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College House Pharmacy is moving out of the Square claiming the University pharmacy has cut into a substantial percentage of its business.
James McCarthy, manager of the College House pharmacy, said yesterday the store drew 60 per cent of its business from the University community, but since University Health Service (UHS) pharmacy opened last June, his prescription sales have dropped substantially.
McCarthy posted a notice on the front window of the store which says in recent years rents have risen dramatically and economic pressures have increased. "However the fact that Harvard University has gone into the prescription business was the determining factor in our decision to leave Cambridge," McCarthy wrote.
Dr. Warren E.C. Wacker, director of UHS said yesterday the University opened the pharmacy to provide students and staff with drugs at a convenient price.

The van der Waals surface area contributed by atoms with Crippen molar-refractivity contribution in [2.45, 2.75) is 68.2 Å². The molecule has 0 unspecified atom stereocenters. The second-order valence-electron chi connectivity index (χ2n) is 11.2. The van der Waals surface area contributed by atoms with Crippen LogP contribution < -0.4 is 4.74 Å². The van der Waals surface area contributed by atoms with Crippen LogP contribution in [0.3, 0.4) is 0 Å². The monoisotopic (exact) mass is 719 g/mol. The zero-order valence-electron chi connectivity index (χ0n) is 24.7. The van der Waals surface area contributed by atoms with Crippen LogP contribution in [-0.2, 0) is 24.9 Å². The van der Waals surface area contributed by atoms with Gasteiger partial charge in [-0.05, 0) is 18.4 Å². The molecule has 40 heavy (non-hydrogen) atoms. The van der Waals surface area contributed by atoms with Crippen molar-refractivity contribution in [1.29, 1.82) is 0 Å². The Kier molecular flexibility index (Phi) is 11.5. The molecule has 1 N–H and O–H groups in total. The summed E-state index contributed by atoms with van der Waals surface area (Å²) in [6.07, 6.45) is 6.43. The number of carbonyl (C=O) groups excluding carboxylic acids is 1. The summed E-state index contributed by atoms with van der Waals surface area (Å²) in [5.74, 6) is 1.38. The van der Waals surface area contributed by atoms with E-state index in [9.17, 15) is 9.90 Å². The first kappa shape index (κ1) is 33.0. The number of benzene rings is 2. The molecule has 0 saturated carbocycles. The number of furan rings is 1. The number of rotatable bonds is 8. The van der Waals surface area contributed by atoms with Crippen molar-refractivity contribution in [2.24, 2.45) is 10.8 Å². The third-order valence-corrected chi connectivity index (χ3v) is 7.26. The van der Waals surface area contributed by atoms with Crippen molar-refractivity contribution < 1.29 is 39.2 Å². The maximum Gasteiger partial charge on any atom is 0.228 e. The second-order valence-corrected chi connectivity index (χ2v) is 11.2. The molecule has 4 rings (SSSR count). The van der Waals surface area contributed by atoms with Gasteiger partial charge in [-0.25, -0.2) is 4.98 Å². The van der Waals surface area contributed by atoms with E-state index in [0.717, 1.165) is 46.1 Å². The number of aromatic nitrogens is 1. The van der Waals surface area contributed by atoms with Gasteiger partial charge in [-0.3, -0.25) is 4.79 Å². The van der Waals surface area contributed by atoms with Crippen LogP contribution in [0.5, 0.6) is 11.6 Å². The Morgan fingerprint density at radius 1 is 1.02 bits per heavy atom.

The University drugstore is able to obtain drugs at lower prices than retail stores because it operates as part of UHS, which has the same status as a hospital. Independent pharmacies and chain stores must obtain their drugs from a wholesaler.
Other pharmacists in the Harvard Square area said yesterday their businesses had not been drastically affected by the opening of the University drugstore.
"We may have lost about 20 per cent of our sales, but we will have to wait to see what happens. I hope that we will be staying in business," Robert Landers, manager of Billings and Stover on Brattle Street, said yesterday.
The Consumer Value Stores, (CVS), a chain of over 200 discount pharmacies, has bought the College House Pharmacy site and expects to open a store there in late July.
Harvey M. Rosenthal '64, vice-president of general management for CVS, said yesterday the company does not expect the Harvard community to be the sole supporters of its operation.
"We expect to attract a complete mixture, and I think we will be very successful," Rosenthal said.
Rosenthal added CVS will stay open until midnight to compete with Store 24 and Brighams
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